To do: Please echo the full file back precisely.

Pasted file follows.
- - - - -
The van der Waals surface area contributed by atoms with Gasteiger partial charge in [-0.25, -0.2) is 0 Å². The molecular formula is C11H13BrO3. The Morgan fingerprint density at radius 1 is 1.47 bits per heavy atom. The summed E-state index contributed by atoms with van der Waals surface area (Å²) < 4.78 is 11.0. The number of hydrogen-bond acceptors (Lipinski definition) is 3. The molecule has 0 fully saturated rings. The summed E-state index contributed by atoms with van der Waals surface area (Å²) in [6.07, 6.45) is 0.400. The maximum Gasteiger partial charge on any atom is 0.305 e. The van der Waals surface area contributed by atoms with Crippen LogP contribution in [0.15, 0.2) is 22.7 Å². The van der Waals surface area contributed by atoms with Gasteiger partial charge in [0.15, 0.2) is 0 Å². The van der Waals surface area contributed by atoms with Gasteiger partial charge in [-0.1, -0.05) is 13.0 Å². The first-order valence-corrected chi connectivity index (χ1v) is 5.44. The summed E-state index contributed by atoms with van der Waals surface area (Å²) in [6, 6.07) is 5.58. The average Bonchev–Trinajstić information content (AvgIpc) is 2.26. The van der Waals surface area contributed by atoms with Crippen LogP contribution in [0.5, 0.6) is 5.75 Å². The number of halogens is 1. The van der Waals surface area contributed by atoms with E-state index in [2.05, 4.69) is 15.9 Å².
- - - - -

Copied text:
The van der Waals surface area contributed by atoms with Gasteiger partial charge in [-0.25, -0.2) is 0 Å². The molecular formula is C11H13BrO3. The Morgan fingerprint density at radius 1 is 1.47 bits per heavy atom. The summed E-state index contributed by atoms with van der Waals surface area (Å²) < 4.78 is 11.0. The number of hydrogen-bond acceptors (Lipinski definition) is 3. The molecule has 0 fully saturated rings. The summed E-state index contributed by atoms with van der Waals surface area (Å²) in [6.07, 6.45) is 0.400. The maximum Gasteiger partial charge on any atom is 0.305 e. The van der Waals surface area contributed by atoms with Crippen LogP contribution in [0.15, 0.2) is 22.7 Å². The van der Waals surface area contributed by atoms with Gasteiger partial charge in [0.15, 0.2) is 0 Å². The van der Waals surface area contributed by atoms with Gasteiger partial charge in [-0.1, -0.05) is 13.0 Å². The first-order valence-corrected chi connectivity index (χ1v) is 5.44. The summed E-state index contributed by atoms with van der Waals surface area (Å²) in [6, 6.07) is 5.58. The average Bonchev–Trinajstić information content (AvgIpc) is 2.26. The van der Waals surface area contributed by atoms with Crippen LogP contribution in [0.5, 0.6) is 5.75 Å². The number of halogens is 1. The van der Waals surface area contributed by atoms with E-state index in [2.05, 4.69) is 15.9 Å².